CNC seems to be plunging Z axis a little bit too far?

Im a total noob to CNC so please bear with me…

I did both tutorials great, i had an issue with my 3D model, which i fixed. But now I am trying to NOT destroy this new machine immediately.

It just seems the Z is plunging way too far and cutting rough, any ideas for how to change this / make sure im not killing this thing?

EDIT: aaaand now im getting limit switch issues…contacting support, damn.

Louis, make sure you don’t just go with any software’s default depth of cut, feeds and speeds. Sanity check against the chart at . Tell us more about where you are seeing it go too deep too fast. How deep, how fast, with what software, what endmill and what material?

Yeah, I realized that I was in the Nomad section, edited my reply, then decided to delete it.

Still learning my way around the Nomad, and while my post was an interesting highlight of the differences between the twain, it wasn’t helpful, hence the deletion.

The #102 Flat end mill. Here is a screenshot of what i used, and below is a pic of the result (the spindle got caught in aluminum and stopped momentarily then started again, now i have a limit switch problem.)

I guess to a beginner the screen with all those settings is so intimidating!

Pic of settings:

Pic of result:

I just wanted to make a little sign, the outline gave me trouble. The circled part is where it got stuck / skipped over the mtl. Really hope i didnt really break my machine!

To make a sign, you may find Carbide Create a bit easier to start with (I find MeshCAM overwhelming as well).

The nice thing is, mastery of the concepts there will (should?) transfer to MeshCAM — I’m assuming the terminology is consistent between the twain — does anyone know of any discrepancies? Hmm, we had a special set of notes on the Glossary for MakerCAM — guess we need to do the same for Carbide Create/MeshCAM… Shapeoko CNC Router, Rigid, Accurate, Reliable, and Affordable

That latter in particular I want to work up as an in-depth tutorial which leaves nothing unsaid — please let me know if there’re any potential points of improvement, things left un-addressed, or any errors.

Awesome, i will take a look shortly. I am a drafter / designer, so i mostly will be importing 3D CAD models, i was surprised at the level of difficulty in this!

Yep. Too fast and too deep for aluminum. Depth per pass set to 0.01". Feed 8 in/min. Plunge 1 in/min. RPM 9200. Even that slow some of the plunges on my machine caused the spindle to slow audibly. Fusion 360 allows “ramping” to avoid plunging straight down, but MeshCAM is way easier to use and doesn’t have it, so when I’m using MeshCAM, I sometimes set the plunge even slower.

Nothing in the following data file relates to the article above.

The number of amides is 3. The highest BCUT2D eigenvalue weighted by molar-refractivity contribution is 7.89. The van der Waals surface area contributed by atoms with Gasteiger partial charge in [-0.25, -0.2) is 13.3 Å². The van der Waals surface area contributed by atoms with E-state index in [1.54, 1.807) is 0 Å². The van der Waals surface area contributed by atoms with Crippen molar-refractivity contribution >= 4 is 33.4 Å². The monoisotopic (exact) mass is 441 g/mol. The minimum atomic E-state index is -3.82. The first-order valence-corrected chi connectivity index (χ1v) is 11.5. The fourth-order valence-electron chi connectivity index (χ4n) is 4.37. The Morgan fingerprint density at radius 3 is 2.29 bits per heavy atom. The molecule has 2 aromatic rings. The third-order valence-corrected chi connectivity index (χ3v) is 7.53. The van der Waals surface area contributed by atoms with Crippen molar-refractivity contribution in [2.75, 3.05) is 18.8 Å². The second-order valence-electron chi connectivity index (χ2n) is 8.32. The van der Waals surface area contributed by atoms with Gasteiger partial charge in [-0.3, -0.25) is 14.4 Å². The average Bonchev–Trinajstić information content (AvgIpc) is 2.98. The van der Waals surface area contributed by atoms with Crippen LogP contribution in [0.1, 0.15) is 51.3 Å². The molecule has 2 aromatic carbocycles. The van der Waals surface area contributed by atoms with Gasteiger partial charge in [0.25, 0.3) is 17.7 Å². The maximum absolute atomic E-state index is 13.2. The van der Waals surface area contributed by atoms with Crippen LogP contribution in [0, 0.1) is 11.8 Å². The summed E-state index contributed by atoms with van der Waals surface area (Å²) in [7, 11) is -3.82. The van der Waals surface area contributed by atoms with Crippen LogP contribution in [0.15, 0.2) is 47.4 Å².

Also, you can fix the endstop complaint from Grbl by turning off the machine and manually pushing it away from the endstops on all three axes and turning it back on again.

My Nomad came with a piece of paper with that little troubleshooting tip on it.

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So the other settings should be left alone? this is the result of using the “autotoolpath wizard” or whatever the option was called. Thanks for the help!

Pushing the head away from the end? Its quite difficult to manually push, dont wanna over do it!

Did you turn off your Nomad? When the power is on, the motors are engaged and try to hold their position.

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Yep was able to fix the limit switch issue, awesome thanks guys!

Just nervous to try another go at milling…I always apparently dig to far in. So basically i leave all other settings and just use the speeds and feeds chart to edit those options?

Make sure the machine is off so the motors aren’t holding it and give it a good push aligned with the axis so you aren’t twisting or torquing just like you did with the bed when you unpacked it. You don’t need to move out far (a few mm). It won’t be the last time you turn it off with the endstop triggered and you’ll have to do it again. Either that or ship it back so they can. And trust me, shipping it is way harder on the machine than your little push will be.

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Fixed it haha, I think the machine was on previously or something.

I’m sure you didn’t break your machine. Worst that will happen is you’ll break your endmill and that’s a consumable anyway. And that little bit of metal probably won’t even break your endmill.

Yes, I think the main problem you were having was the feed rate. So it should work if you change just the settings I said.

I’m not sure what your sign geometry looks like, so you might only have been on the first pass of the multipass rough, but you may find the material is less precisely level than you think. You can compensate by cutting a little deeper (I mean in total, not per pass).

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